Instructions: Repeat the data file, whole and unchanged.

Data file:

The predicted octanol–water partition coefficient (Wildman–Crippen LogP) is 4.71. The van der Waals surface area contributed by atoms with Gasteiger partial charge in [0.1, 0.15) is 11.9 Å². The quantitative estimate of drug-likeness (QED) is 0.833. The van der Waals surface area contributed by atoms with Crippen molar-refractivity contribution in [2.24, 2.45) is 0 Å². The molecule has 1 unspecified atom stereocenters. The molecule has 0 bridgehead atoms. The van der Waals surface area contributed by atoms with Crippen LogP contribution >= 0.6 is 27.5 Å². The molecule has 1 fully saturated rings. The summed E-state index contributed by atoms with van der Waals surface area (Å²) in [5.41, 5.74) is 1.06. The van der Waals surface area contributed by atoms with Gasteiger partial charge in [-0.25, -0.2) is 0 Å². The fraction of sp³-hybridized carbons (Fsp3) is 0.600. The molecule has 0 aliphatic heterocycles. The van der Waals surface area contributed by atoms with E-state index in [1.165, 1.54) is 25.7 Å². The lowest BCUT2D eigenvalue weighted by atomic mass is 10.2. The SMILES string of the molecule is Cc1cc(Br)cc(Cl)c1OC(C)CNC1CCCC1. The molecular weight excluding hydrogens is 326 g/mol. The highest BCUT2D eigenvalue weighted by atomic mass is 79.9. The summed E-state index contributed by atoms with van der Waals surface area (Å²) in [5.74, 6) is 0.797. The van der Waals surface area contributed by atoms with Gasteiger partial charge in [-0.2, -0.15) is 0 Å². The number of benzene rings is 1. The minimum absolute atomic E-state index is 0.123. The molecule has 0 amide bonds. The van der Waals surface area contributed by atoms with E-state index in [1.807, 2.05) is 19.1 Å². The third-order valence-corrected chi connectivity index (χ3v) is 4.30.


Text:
The predicted octanol–water partition coefficient (Wildman–Crippen LogP) is 4.71. The van der Waals surface area contributed by atoms with Gasteiger partial charge in [0.1, 0.15) is 11.9 Å². The quantitative estimate of drug-likeness (QED) is 0.833. The van der Waals surface area contributed by atoms with Crippen molar-refractivity contribution in [2.24, 2.45) is 0 Å². The molecule has 1 unspecified atom stereocenters. The molecule has 0 bridgehead atoms. The van der Waals surface area contributed by atoms with Crippen LogP contribution >= 0.6 is 27.5 Å². The molecule has 1 fully saturated rings. The summed E-state index contributed by atoms with van der Waals surface area (Å²) in [5.41, 5.74) is 1.06. The van der Waals surface area contributed by atoms with Gasteiger partial charge in [-0.25, -0.2) is 0 Å². The fraction of sp³-hybridized carbons (Fsp3) is 0.600. The molecule has 0 aliphatic heterocycles. The van der Waals surface area contributed by atoms with E-state index in [1.165, 1.54) is 25.7 Å². The lowest BCUT2D eigenvalue weighted by atomic mass is 10.2. The SMILES string of the molecule is Cc1cc(Br)cc(Cl)c1OC(C)CNC1CCCC1. The molecular weight excluding hydrogens is 326 g/mol. The highest BCUT2D eigenvalue weighted by atomic mass is 79.9. The summed E-state index contributed by atoms with van der Waals surface area (Å²) in [5.74, 6) is 0.797. The van der Waals surface area contributed by atoms with Gasteiger partial charge in [-0.2, -0.15) is 0 Å². The number of benzene rings is 1. The minimum absolute atomic E-state index is 0.123. The molecule has 0 amide bonds. The van der Waals surface area contributed by atoms with E-state index in [1.807, 2.05) is 19.1 Å². The third-order valence-corrected chi connectivity index (χ3v) is 4.30.